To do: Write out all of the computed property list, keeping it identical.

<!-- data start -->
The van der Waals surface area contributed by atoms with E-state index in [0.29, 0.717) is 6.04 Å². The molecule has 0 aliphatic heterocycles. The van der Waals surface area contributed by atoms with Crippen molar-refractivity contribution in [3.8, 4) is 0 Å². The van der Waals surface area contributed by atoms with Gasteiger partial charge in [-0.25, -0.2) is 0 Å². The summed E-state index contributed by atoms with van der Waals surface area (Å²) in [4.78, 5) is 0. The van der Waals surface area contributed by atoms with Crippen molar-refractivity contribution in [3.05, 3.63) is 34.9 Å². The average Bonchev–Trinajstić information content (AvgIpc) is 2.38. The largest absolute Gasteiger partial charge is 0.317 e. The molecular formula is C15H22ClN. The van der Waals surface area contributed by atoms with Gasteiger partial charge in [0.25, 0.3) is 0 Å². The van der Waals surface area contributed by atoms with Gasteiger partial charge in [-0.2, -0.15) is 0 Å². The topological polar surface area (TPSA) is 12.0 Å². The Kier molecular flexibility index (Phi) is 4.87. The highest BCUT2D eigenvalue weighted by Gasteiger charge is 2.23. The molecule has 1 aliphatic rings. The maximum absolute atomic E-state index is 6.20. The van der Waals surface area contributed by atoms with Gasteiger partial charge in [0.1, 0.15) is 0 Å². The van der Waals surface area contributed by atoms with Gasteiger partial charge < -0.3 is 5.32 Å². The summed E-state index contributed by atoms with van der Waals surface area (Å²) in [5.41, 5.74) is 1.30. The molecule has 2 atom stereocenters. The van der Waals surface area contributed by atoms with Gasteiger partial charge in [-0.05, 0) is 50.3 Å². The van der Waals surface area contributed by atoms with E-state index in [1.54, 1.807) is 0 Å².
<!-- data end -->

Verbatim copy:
The van der Waals surface area contributed by atoms with E-state index in [0.29, 0.717) is 6.04 Å². The molecule has 0 aliphatic heterocycles. The van der Waals surface area contributed by atoms with Crippen molar-refractivity contribution in [3.8, 4) is 0 Å². The van der Waals surface area contributed by atoms with Gasteiger partial charge in [-0.25, -0.2) is 0 Å². The summed E-state index contributed by atoms with van der Waals surface area (Å²) in [4.78, 5) is 0. The van der Waals surface area contributed by atoms with Crippen molar-refractivity contribution in [3.05, 3.63) is 34.9 Å². The average Bonchev–Trinajstić information content (AvgIpc) is 2.38. The largest absolute Gasteiger partial charge is 0.317 e. The molecular formula is C15H22ClN. The van der Waals surface area contributed by atoms with Gasteiger partial charge in [0.25, 0.3) is 0 Å². The van der Waals surface area contributed by atoms with Gasteiger partial charge in [-0.2, -0.15) is 0 Å². The topological polar surface area (TPSA) is 12.0 Å². The Kier molecular flexibility index (Phi) is 4.87. The highest BCUT2D eigenvalue weighted by Gasteiger charge is 2.23. The molecule has 1 aliphatic rings. The maximum absolute atomic E-state index is 6.20. The van der Waals surface area contributed by atoms with Gasteiger partial charge in [0.1, 0.15) is 0 Å². The van der Waals surface area contributed by atoms with Gasteiger partial charge < -0.3 is 5.32 Å². The summed E-state index contributed by atoms with van der Waals surface area (Å²) in [5.41, 5.74) is 1.30. The molecule has 2 atom stereocenters. The van der Waals surface area contributed by atoms with Gasteiger partial charge in [-0.05, 0) is 50.3 Å². The van der Waals surface area contributed by atoms with E-state index in [1.54, 1.807) is 0 Å².